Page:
It’s a funny thing, being both the creator of such an intimate and personal product as a book and the one who has to do most of its peddling. This contradiction — asking authors to throw what’s often deeply private smack into the public realm for commercial purposes — can have strange effects on behavior, such as making us go suddenly tongue-tied when we actually have to use that one-line description we’ve practiced ad nauseum. (Sound familiar?)
And that’s just one example. At two recent events – the AWP conference in March and Grub Street’s Muse & the Marketplace conference this past weekend, I was reminded of another that’s been a bit of a pet peeve of mine, since it’s a big publicity faux pas: It can be summed up with these two simple words. “My book.”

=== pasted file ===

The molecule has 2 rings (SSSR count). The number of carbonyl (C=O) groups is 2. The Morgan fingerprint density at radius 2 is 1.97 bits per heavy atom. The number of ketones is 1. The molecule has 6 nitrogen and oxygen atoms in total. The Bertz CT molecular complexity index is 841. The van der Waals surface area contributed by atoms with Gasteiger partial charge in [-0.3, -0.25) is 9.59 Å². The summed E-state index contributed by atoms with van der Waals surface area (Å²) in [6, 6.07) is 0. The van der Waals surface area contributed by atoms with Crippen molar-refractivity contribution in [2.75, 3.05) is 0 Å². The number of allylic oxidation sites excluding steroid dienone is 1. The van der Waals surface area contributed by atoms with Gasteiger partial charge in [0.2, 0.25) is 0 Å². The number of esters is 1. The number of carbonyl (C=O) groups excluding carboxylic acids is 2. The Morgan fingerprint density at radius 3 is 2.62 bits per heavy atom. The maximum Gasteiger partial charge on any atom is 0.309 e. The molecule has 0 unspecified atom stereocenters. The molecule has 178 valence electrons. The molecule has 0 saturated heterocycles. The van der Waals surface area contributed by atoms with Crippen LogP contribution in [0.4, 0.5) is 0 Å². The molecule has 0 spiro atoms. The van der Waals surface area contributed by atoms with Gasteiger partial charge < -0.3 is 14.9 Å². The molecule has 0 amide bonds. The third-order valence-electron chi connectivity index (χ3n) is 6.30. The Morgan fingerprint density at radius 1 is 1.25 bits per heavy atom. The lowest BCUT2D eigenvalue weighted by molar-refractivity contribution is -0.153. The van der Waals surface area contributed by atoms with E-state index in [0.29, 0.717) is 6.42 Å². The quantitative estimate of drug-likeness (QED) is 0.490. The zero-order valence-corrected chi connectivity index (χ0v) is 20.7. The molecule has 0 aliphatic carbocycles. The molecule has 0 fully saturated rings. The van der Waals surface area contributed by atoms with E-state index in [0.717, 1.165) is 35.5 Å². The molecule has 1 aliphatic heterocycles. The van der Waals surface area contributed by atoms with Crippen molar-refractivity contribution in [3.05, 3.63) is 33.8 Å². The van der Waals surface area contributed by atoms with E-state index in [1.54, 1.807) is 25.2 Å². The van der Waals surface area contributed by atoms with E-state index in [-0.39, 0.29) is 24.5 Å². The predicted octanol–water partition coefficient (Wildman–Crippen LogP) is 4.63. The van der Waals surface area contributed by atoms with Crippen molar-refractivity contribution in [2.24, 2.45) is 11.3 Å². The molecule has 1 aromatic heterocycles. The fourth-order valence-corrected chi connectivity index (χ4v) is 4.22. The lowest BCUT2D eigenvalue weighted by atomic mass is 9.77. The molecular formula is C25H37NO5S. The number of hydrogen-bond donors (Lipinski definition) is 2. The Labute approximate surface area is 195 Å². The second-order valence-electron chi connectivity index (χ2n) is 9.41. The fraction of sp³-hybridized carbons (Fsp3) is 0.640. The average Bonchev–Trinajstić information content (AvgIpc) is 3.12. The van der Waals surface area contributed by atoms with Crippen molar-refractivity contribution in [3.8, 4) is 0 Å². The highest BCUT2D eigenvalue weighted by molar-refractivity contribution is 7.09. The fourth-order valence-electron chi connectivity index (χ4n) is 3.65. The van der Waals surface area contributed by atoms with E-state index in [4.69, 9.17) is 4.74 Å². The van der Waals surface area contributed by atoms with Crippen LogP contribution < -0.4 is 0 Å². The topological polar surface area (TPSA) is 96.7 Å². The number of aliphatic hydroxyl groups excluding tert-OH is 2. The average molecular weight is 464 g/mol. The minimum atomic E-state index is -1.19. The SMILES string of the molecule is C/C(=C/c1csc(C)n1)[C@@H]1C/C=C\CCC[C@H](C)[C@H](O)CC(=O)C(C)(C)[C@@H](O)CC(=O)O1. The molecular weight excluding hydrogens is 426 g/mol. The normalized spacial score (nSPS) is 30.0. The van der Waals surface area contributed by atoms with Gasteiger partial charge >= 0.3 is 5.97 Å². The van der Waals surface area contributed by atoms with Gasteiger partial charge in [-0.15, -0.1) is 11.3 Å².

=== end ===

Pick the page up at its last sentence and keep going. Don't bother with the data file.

On panel after panel, I heard authors talking about this amorphous…thing…they referred to as “my book.”
Each time, I cringed. “Doesn’t it have a name?” I wondered, “A title? Something to give it an identity beyond: ‘a very personal endeavor I’ve slaved over for years that’s become inseparable my very existence?’”
Which leads me to this quick, ridiculously simple promo tip for every writer out there (bonus: using it is cost-free!):
Always refer to your book by its title.
Or by an abbreviation of the title if it’s long. Especially when